This Nazi Assault Rifle Helped Inspire the M4 Carbine
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By Kyle Mizokami, The National Interest
During World War II, the beleaguered German Army fielded a revolutionary new infantry weapon designed to make the German soldier the most powerful on the battlefield. The Sturmgewehr-44, or StG-44 was the first mass produced assault rifle. The weapon, urgently needed as Germany found itself increasingly losing the war, was a template for future weapons, including today’s AK-74M and M4 carbine.
At the outbreak of World War II, the German Army fielded two infantry small arms: the Karabiner Modell 1898 kurz, otherwise known as the 98k bolt action carbine, and the MP series of submachine guns. The 98k was a shorter, handier version of the Gewehr 98 rifle used during the Great War. It weighed 8.2 pounds, had a five round internal magazine, and an effective range of 600 yards. The MP series, including the MP-38, MP-40, and MP-41, were a new design of compact, folding stock submachine guns. The guns weighed approximately nine pounds, fired from a 32 round detachable magazine and had effective ranges of approximately 200 yards.
The combination of bolt action full-sized rifle and submachine gun was useful in the trenches of World War I, with the former valuable for aimed fire between trench lines and the latter useful for clearing trenches during ground offensives. Early in World War II, however, it became clear that the nature of warfare had changed, a point that became painfully clear as Germany began losing the war.
As the German Army fought across the Eastern Front, it became obvious Germany’s infantry arsenal was not up to the task. While accurate, hard-hitting and reliable, the 98k carbine could not deliver the volume of fire useful for repelling large numbers of Russian infantry, particularly in urban terrain. In the case of the MP series submachine guns, although they could unleash a hail of nine-millimeter bullets, the stopping power of the nine-millimeter round was limited and the weapons had a relatively short range.
The German Army needed a new weapon. The new weapon would be built around a cartridge not as powerful as the 7.92x57 Mauser round used by the 98k but heavier than the 9x19-millimeter round used by the MP series. It would have a detachable, large capacity magazine for quick reloading and could fire fully automatic. It would be a compromise weapon, sitting squarely between a traditional battle rifle and submachine gun.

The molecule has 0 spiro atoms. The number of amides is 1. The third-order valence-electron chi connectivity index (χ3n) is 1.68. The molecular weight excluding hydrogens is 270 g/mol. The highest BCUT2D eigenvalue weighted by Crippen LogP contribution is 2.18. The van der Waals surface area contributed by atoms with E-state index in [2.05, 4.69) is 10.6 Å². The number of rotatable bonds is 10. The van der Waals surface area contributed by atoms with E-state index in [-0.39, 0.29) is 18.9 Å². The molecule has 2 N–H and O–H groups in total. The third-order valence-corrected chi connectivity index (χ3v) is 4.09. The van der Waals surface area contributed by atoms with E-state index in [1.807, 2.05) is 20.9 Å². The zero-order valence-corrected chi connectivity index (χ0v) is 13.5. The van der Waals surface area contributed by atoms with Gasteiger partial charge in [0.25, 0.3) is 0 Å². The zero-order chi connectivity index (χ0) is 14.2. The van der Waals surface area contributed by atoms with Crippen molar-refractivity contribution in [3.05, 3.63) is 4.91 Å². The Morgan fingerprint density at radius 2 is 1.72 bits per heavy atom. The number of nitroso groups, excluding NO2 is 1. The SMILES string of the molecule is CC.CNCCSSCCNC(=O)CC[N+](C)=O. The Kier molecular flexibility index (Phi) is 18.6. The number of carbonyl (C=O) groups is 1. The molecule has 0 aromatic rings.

During the 1930s, Germany had developed just such an cartridge, the 7.92x33 round. This was the same diameter as the 7.92.57 round used by the 98k but 24mm shorter and using half as much propellant. While the round was less lethal and had less range, it was controllable for fully automatic fire. Germany also issued contracts to develop a selective-fire rifle that could use the round.
By 1942, the famous small arms designer Hugo Schmeisser had produced an early version of the required rifle. Schmeisser’s weapon, the Haenel MKb42(H), was a piston-driven gun with frontal locking lugs on the bolt. The weapon had a pistol grip, wooden stock, hooded front sight and a 30-round magazine. It was heavy at 11.06 pounds. The weapon was easy to field strip, breaking down into six different parts, the upper and lower receivers connected by a hinge behind the magazine well.
The MKb42(H) prototype was reworked by Schmeisser and turned into the MP-43 operational weapon, entering service in 1943. In April 1944, the weapon was renamed the MP-44. The weapon was produced under the “machine pistol” (“MP”) designation after Hitler had decreed development of rifles was to cease and production of machine pistols was stepped up. After the weapon’s success on the battlefield, it was renamed the Sturmgewehr-44 (“Storm Gun”), reportedly by Hitler himself. Despite wartime shortages, German industry produced 425,977 StG-44s for the German Army.
One unusual variant of the MP-44/StG-44 produced during wartime was the MP-44 Krummlauf. The oddball project involved a MP-44 fitted with a curved barrel and mirror sights attached to the muzzle. The objective was to create a weapon that could be poked through the firing ports of halftrack armored personnel carriers, firing on enemy infantry attempting to place magnetic anti-tank mines on the sides of friendly vehicles. A large amount of German war resources were spent on the Krummlauf, far outstripping the theoretical value of shooting Red Army soldiers through firing ports, and few guns were actually produced.
The StG-44 was a truly revolutionary weapon, bringing firepower down to the individual soldier level. It was no doubt an influence for Mikhail Kalashnikov, father of the AK-47 assault rifle. Some firearms enthusiasts believe Huge Schmeisser, imprisoned after the war by the Soviet Union is the true father of the AK-47, although this is an unproven and likely untrue theory.
The true legacy of the StG-44 is its design philosophy, of an intermediate cartridge mated to a fully automatic weapon with a detachable magazine. The same characteristics drive the British SA80 assault rifle, Chinese QBZ-95 assault rifle, and American M4 carbine. Although it lived for only a short time in the wrong hands, the StG-44 inspired small arms development for decades to come.
Kyle Mizokami is a defense and national-security writer based in San Francisco who has appeared in the Diplomat, Foreign Policy, War is Boring and the Daily Beast. In 2009 he cofounded the defense and security blog Japan Security Watch. You can follow him on Twitter: @KyleMizokami. This piece originally appeared in October 2018 and is being republished due to reader's interest.